The plan is to have the program operational next state fiscal year. With a $4 million state investment, $10 million in federal dollars could be leveraged annually for an annual total of $14 million to support efforts around lead remediation.
Transferring PENNVEST Grant Funds
Legislation recently passed in Congress allows a state to transfer amounts from its clean water state revolving fund to its drinking water state revolving fund in order to address a threat to public health as a result of heightened exposure to lead in drinking water. Specifically, a state may transfer no more than 5 percent of the cumulative amount of the federal grant dollars awarded for its clean water state revolving fund to its drinking water state revolving fund. It also requires that states coordinate with EPA to get their buy-in for the transfer.
By taking advantage of this new flexibility, PENNVEST may be able to free up to $90 million for Pennsylvania to address lead in drinking water by providing grants for lead service line replacement statewide. The amount transferred will not have a negative impact on future projects that could have been funded with that money and will be determined based on the amount of available dollars at the time the program begins.
PENNVEST has proposed to spend the next year working with communities to identify shovel-ready projects that can then be funded in 2021. Potential grant recipients will need to do testing, feasibility studies, and other consulting work next year to prep for projects.
Convening Lead Based Paint Hazard Reduction Program Grant Recipients
The Lead Based Paint Hazard Reduction Program helps communities address housing-related health and safety hazards, in addition to lead-based paint hazards through the Lead Hazard control and Healthy Homes grants. The state, as well as several local communities, received notice of $22.5 million in funding awards in late September 2019. All recipients will target funds towards homes for low and very-low income families with children and will work with medical and social service providers.
At the most recent lead roundtable hosted by the commonwealth, the request was made for the state to convene all Pennsylvania recipients to ensure collaboration in implementation – a project the Department of Health is working to implement in the coming weeks under the direction of Gov. Wolf.
Implementing Lead Testing in School and Child Care Program Drinking Water Grant
Authorized under the Water Infrastructure Improvements for the Nation Act, the Environmental Protection Agency’s Lead Testing in School and Child Care Program Drinking Water Grant creates a program to assist with voluntary testing for lead in drinking water at schools and child care programs. The grant opportunity was announced in 2018 and applications were due this year however, award notices have not yet been issued.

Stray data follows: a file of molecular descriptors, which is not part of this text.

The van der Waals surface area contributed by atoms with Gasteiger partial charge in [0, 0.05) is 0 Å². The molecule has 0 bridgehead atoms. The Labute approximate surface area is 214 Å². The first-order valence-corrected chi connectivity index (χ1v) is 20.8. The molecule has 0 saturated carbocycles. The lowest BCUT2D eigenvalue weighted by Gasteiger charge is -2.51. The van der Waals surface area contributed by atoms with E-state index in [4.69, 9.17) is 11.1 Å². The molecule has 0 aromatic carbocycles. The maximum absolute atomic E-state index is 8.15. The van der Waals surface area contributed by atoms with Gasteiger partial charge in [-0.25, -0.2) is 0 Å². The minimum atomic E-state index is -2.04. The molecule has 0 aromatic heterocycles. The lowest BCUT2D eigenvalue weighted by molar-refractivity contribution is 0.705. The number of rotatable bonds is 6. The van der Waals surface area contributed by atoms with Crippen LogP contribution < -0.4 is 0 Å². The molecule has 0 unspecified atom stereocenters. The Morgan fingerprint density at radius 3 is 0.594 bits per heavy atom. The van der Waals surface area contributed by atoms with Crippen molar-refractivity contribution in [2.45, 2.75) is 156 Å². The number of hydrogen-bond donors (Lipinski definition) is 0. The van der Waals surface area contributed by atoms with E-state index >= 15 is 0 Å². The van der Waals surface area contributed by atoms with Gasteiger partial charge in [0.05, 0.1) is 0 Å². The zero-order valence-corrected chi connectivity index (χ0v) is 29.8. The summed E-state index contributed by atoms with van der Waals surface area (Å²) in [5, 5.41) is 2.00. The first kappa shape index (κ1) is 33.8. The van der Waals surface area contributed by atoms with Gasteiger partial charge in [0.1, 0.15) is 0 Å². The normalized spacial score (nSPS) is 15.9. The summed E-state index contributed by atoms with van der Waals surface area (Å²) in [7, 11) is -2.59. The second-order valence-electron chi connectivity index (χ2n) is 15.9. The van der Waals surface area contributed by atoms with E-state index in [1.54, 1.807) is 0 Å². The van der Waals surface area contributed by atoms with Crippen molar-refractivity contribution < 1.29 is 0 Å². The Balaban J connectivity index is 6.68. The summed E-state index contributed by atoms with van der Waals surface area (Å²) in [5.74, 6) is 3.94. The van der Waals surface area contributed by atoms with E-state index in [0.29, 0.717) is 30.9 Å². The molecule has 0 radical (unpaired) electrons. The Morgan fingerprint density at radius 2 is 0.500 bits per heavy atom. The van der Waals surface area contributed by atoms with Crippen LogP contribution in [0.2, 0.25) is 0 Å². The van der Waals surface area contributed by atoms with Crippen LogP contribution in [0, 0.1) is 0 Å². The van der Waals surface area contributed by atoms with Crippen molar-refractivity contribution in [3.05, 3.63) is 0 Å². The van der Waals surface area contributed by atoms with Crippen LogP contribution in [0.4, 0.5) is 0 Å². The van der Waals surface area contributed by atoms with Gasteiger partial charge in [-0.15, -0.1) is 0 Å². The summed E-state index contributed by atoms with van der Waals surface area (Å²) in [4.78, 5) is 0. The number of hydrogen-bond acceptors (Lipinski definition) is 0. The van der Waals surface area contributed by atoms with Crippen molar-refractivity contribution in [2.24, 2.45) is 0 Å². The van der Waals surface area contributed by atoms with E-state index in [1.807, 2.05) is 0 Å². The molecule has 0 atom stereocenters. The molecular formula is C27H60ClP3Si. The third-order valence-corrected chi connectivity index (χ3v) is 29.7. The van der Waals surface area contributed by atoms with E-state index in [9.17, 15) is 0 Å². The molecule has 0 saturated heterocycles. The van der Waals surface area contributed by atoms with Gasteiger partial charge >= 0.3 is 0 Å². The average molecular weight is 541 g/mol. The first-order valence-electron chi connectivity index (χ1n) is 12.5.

Pennsylvania submitted a grant application, which included the support of PENNVEST and the departments of education, environmental protection, health, and human services. If awarded, approximately $1.7 million in funds will be used to develop and implement a lead testing program in schools and child care facilities throughout the state. This testing will include the prioritization of facilities serving younger children (ages 6 and under), underserved and low-income communities, and facilities that are older and more likely to contain lead plumbing.
Funding will support the testing of 3,000 schools and child care facilities.
Gov. Wolf was joined by Sen. Vincent Hughes and Rep. Jason Dawkins, who provided remarks, as well as numerus other legislators and advocates in support of these budget proposals.
“Far too much of Pennsylvania is toxic and unsafe as a result of lead and asbestos,” Sen. Hughes said. “Our homes, childcare centers, and schools suffer from serious disrepair and long-term neglect. Thank you, Gov. Wolf, for making a significant financial commitment to clean up these vital, necessary and fundamental places in our community. We intend to win on your proposal and to use that victory to propel us to a long-term even more robust investment.”
“I’m inspired by the plan and bold leadership that the Governor has displayed today with this announcement,” Sen. Jay Costa said. “Children across the state have been exposed to dangerous chemicals and crumbling facilities for years, and we know that it impacts their physical and mental health for their entire lives. Governor Wolf’s programs outlined today will save future generations of children from these problems.”
“The unhealthy dangers of lead contamination are proven without any doubt, and lawmakers should enthusiastically support the governor’s initiative,” said Rep. Frank Dermody. “It will make a critical difference in many thousands of lives.”
“Our children deserve to learn and our teachers deserve to teach in schools that don’t make them sick,” Rep. Jason Dawkins said. “This is something that we can all agree on. But for far too long, our children, teachers and anyone else who has entered school buildings in Philadelphia have literally taken their own lives in their hands. Why? Because often lead and asbestos were lurking inside. My delegation colleagues and I are overjoyed at the news that Gov. Wolf will be making investments in lead and asbestos remediation projects in our schools. Finally, we can take the steps to make our school buildings safe places to learn and to teach.”